Weighing Textual Evidence (Outline)

Textual criticism puts the original text more within the reach of the interpreter, even if absolute certainty remains elusive. The textual critic must balance external and internal evidence in the process and avoid giving too much weight to any single argument among a larger number.

Blomberg & Markley, 19

Evaluating External Evidence

  • Prefer the reading attested by the earliest reliable manuscripts
  • Prefer the reading that occurs across a wide geographical spread in a number of different text types or kinds of sources.
  • Prefer the reading that originates from the more accurately preserved textual traditions

Evaluating Internal Evidence

Transcriptional Principles

  • Prefer the more difficult reading (the lectio difficillor) as original.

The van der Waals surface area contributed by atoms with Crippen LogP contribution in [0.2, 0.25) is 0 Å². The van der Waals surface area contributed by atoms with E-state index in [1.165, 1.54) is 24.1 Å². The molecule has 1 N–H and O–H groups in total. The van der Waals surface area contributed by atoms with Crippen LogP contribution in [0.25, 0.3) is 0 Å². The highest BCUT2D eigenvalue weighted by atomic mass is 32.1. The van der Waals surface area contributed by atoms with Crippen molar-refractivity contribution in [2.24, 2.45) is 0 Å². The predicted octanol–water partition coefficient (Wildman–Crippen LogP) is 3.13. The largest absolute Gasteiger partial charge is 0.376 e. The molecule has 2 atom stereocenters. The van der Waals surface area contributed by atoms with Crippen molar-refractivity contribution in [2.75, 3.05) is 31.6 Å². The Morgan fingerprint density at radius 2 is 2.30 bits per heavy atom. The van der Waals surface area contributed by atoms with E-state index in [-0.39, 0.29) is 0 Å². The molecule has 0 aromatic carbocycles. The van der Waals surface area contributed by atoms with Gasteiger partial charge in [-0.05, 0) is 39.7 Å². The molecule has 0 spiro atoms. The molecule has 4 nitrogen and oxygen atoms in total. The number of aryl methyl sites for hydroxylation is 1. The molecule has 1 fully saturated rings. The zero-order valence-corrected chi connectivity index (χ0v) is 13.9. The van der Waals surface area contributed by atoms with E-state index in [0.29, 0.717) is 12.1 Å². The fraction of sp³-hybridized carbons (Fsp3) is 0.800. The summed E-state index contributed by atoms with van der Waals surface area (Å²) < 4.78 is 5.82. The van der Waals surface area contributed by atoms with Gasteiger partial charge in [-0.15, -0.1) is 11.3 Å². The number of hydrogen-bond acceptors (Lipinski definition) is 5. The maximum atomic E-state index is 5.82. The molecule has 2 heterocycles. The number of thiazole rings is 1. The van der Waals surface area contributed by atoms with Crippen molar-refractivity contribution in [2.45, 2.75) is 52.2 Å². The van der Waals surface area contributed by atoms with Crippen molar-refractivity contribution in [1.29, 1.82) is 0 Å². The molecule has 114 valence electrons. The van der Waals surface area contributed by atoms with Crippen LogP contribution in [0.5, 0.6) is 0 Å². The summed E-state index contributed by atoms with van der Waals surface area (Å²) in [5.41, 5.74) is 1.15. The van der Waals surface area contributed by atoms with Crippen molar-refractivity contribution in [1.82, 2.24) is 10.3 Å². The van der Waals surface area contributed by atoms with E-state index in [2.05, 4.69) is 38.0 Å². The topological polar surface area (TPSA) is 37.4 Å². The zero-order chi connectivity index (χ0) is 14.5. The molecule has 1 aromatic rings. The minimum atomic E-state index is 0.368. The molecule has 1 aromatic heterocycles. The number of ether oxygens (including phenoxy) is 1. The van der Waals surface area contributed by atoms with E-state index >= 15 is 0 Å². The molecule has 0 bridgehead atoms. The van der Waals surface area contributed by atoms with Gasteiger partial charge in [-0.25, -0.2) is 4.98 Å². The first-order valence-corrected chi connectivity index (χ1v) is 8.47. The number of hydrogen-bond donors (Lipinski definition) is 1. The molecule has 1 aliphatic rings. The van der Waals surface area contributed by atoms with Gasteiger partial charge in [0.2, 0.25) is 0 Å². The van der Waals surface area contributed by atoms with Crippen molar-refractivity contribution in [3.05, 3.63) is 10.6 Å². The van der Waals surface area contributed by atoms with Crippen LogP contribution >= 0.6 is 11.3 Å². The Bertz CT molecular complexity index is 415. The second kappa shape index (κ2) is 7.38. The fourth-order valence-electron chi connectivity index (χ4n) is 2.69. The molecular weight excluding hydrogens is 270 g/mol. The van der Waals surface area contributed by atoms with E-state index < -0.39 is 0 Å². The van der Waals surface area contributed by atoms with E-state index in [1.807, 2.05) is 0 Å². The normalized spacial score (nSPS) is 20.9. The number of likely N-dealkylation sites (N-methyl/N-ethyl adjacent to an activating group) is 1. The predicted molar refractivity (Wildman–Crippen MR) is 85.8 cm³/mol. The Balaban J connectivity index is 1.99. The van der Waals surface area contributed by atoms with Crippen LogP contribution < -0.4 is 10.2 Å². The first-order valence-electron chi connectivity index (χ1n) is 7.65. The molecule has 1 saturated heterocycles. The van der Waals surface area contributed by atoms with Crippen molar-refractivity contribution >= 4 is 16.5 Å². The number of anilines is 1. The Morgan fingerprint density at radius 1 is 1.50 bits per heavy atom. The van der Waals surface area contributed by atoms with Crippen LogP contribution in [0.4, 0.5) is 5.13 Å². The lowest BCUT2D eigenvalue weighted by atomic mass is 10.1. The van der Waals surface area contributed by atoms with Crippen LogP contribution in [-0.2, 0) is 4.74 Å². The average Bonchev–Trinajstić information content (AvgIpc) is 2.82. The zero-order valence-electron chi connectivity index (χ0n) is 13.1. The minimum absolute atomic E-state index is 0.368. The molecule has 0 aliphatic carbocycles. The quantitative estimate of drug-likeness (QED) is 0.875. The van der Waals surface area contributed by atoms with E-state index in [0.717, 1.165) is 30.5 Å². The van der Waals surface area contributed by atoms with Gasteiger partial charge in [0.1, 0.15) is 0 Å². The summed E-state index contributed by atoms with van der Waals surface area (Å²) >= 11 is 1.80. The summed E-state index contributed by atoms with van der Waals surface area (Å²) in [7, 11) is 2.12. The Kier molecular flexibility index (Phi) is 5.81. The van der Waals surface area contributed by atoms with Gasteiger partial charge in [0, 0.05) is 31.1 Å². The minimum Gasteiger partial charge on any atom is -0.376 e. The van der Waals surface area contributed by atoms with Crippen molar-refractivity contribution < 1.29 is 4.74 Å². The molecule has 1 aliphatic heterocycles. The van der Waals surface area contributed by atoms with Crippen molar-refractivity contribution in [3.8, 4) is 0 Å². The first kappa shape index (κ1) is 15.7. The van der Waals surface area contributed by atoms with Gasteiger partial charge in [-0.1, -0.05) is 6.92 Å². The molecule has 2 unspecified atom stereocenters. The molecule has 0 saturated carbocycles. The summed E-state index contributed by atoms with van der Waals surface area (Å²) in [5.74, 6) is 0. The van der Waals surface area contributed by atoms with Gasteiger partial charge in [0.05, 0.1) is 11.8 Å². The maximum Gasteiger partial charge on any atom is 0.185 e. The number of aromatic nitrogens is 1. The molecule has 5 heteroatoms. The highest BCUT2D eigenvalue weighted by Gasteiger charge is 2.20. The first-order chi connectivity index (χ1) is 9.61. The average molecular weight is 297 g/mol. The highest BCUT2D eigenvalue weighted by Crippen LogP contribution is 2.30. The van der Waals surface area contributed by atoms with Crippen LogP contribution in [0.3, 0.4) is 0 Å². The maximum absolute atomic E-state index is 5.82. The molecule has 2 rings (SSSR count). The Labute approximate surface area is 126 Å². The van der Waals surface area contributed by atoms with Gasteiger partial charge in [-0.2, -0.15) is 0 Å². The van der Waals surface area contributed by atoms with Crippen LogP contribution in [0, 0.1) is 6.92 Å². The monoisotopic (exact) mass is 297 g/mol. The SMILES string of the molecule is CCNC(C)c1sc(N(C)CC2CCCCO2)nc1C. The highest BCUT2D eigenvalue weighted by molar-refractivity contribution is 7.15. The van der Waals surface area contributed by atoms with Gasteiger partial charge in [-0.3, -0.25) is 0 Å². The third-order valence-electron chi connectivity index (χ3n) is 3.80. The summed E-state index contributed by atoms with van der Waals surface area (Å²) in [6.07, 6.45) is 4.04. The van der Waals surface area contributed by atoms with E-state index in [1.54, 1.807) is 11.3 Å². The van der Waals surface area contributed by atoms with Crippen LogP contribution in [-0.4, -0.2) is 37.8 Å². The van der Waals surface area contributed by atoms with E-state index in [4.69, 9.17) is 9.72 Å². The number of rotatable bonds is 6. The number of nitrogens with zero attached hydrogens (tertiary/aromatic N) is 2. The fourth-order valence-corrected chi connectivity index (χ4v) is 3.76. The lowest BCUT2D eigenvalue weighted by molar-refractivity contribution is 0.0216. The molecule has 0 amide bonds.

• Prefer the shorter reading.

Intrinsic Principles

  • Prefer the reading that most easily fits with the author’s style and vocabulary.
  • Prefer the reading that best fits in the context and in the author’s overall theological and narrative framework.
  • Where parallel passages with variants exist (such as in the Gospels), prefer the less-harmonious reading.

Reference: Blomberg, C. L., & Jennifer Foutz Markley. (2010). A handbook of New Testament exegesis. Baker Academic.

Published by Jeff Chavez

Sinner saved by grace

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